Fertility breakthrough could aid millions
A landmark discovery by University of Otago researchers represents a substantial step forward in treating infertility.
It could lead to novel infertility treatments for couples who struggle to conceive.
The finding is the final piece in the puzzle of understanding how the brain achieves normal fertility in humans and other mammals.
Normal fertility in humans depends on the key cellular location of signalling between a protein named kisspeptin, and its receptor, Gpr54, the research team led by Otago neuroscientist Professor Allan Herbison discovered.
Kisspeptin had been found to be crucial for fertility in humans and, in a subsequent major breakthrough, Prof Herbison showed that the protein was also vital for ovulation to occur.
In the latest research, Prof Herbison and colleagues studied mice that lacked the Gpr54 receptor. The mice did not undergo puberty and were infertile. When the mice were exposed to the gene, their fertility could become normal.
This showed a substantial step forward in enabling new treatments for infertility and new classes of contraceptives to be developed, Prof Herbison said.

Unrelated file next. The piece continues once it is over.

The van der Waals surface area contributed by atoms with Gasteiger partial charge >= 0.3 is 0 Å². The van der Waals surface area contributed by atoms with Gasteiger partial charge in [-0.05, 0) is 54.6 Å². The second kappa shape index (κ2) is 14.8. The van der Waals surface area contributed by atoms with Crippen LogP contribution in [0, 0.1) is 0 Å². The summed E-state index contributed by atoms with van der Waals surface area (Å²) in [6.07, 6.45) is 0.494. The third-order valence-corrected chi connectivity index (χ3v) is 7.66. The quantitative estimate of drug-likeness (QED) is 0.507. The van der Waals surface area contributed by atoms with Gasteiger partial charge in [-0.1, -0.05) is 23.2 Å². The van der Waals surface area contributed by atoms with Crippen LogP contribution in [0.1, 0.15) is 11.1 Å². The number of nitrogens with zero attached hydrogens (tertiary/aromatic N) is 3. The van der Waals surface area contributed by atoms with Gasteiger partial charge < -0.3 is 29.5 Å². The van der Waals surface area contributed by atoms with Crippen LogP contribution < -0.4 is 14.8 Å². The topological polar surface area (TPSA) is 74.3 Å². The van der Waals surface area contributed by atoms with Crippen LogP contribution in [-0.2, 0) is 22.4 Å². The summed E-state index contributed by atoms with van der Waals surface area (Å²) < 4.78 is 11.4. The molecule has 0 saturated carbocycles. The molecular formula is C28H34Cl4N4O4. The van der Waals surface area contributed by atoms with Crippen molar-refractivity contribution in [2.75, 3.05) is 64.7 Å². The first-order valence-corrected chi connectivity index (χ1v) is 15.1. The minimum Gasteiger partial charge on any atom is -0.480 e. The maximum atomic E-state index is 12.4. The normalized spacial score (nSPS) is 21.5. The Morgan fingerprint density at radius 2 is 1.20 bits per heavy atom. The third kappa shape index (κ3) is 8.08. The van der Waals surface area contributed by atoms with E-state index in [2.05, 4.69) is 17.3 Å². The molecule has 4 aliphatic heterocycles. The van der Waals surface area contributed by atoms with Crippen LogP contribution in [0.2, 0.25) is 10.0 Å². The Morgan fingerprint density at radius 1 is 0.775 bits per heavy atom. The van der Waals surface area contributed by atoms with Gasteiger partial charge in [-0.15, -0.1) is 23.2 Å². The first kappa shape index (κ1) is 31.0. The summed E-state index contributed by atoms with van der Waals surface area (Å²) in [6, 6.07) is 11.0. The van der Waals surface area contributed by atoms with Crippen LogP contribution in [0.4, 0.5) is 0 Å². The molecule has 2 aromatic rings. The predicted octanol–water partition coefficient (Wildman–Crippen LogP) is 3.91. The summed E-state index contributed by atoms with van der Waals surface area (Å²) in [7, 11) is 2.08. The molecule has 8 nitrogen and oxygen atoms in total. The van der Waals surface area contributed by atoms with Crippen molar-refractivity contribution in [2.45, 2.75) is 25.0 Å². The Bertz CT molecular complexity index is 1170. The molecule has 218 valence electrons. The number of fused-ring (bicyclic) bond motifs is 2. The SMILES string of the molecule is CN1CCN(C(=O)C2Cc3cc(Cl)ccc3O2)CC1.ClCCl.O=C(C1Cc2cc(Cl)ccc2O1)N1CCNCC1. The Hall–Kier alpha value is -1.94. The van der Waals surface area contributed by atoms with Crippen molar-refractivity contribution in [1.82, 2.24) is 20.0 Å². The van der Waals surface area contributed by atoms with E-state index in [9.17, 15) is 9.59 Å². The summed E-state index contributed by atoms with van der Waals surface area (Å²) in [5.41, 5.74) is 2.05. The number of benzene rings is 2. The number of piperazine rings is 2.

"Infertility is a major issue affecting millions of people worldwide. It's currently estimated that up to 20 per cent of New Zealand couples are infertile, and it is thought that up to one-third of all cases of infertility in women involve disorders in the area of brain circuitry we are studying.
"Our new understanding of the exact mechanism by which kisspeptin acts as a master controller of reproduction is an exciting breakthrough which opens up avenues for tackling what is often a very heartbreaking health issue.
"Through detailing this mechanism we now have a key chemical switch to which drugs can be precisely targeted," he said.
Researchers found that the kisspeptin-Gpr54 signalling occurred in only a small population of nerve cells in the brain called gonadotropin-releasing hormone neurons.
The findings also suggested kisspeptin may be valuable in treating diseases such as prostate cancer that are influenced by sex steroid hormone levels in the blood, Prof Herbison said.
The research findings represented a long-standing collaborative effort with the laboratory of Professor Gunther Schutz, of Heidelberg University in Germany, he said.
The findings feature in the journal Nature Communications.
Kisspeptin was originally named after the Hershey Kiss chocolate by United States researchers based in Hershey, Pennsylvania. At the time they were unaware it had a role in fertility.